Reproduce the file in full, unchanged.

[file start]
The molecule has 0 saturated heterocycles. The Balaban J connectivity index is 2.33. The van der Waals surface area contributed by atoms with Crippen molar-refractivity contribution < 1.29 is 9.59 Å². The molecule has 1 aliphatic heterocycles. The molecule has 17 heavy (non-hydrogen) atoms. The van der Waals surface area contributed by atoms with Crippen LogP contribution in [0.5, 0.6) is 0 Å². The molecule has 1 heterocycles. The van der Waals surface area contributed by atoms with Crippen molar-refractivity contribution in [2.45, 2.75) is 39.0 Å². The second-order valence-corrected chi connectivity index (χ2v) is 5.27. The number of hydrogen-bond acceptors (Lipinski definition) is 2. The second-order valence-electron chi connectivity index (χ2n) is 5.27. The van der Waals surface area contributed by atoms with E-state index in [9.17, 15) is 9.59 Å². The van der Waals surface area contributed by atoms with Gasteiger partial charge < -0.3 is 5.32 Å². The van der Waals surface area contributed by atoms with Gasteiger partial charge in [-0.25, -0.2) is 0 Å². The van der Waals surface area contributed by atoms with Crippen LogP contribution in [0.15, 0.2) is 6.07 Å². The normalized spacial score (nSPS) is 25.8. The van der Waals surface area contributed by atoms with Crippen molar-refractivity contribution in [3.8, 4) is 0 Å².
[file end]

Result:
The molecule has 0 saturated heterocycles. The Balaban J connectivity index is 2.33. The van der Waals surface area contributed by atoms with Crippen molar-refractivity contribution < 1.29 is 9.59 Å². The molecule has 1 aliphatic heterocycles. The molecule has 17 heavy (non-hydrogen) atoms. The van der Waals surface area contributed by atoms with Crippen LogP contribution in [0.5, 0.6) is 0 Å². The molecule has 1 heterocycles. The van der Waals surface area contributed by atoms with Crippen molar-refractivity contribution in [2.45, 2.75) is 39.0 Å². The second-order valence-corrected chi connectivity index (χ2v) is 5.27. The number of hydrogen-bond acceptors (Lipinski definition) is 2. The second-order valence-electron chi connectivity index (χ2n) is 5.27. The van der Waals surface area contributed by atoms with E-state index in [9.17, 15) is 9.59 Å². The van der Waals surface area contributed by atoms with Gasteiger partial charge < -0.3 is 5.32 Å². The van der Waals surface area contributed by atoms with Gasteiger partial charge in [-0.25, -0.2) is 0 Å². The van der Waals surface area contributed by atoms with Crippen LogP contribution in [0.15, 0.2) is 6.07 Å². The normalized spacial score (nSPS) is 25.8. The van der Waals surface area contributed by atoms with Crippen molar-refractivity contribution in [3.8, 4) is 0 Å².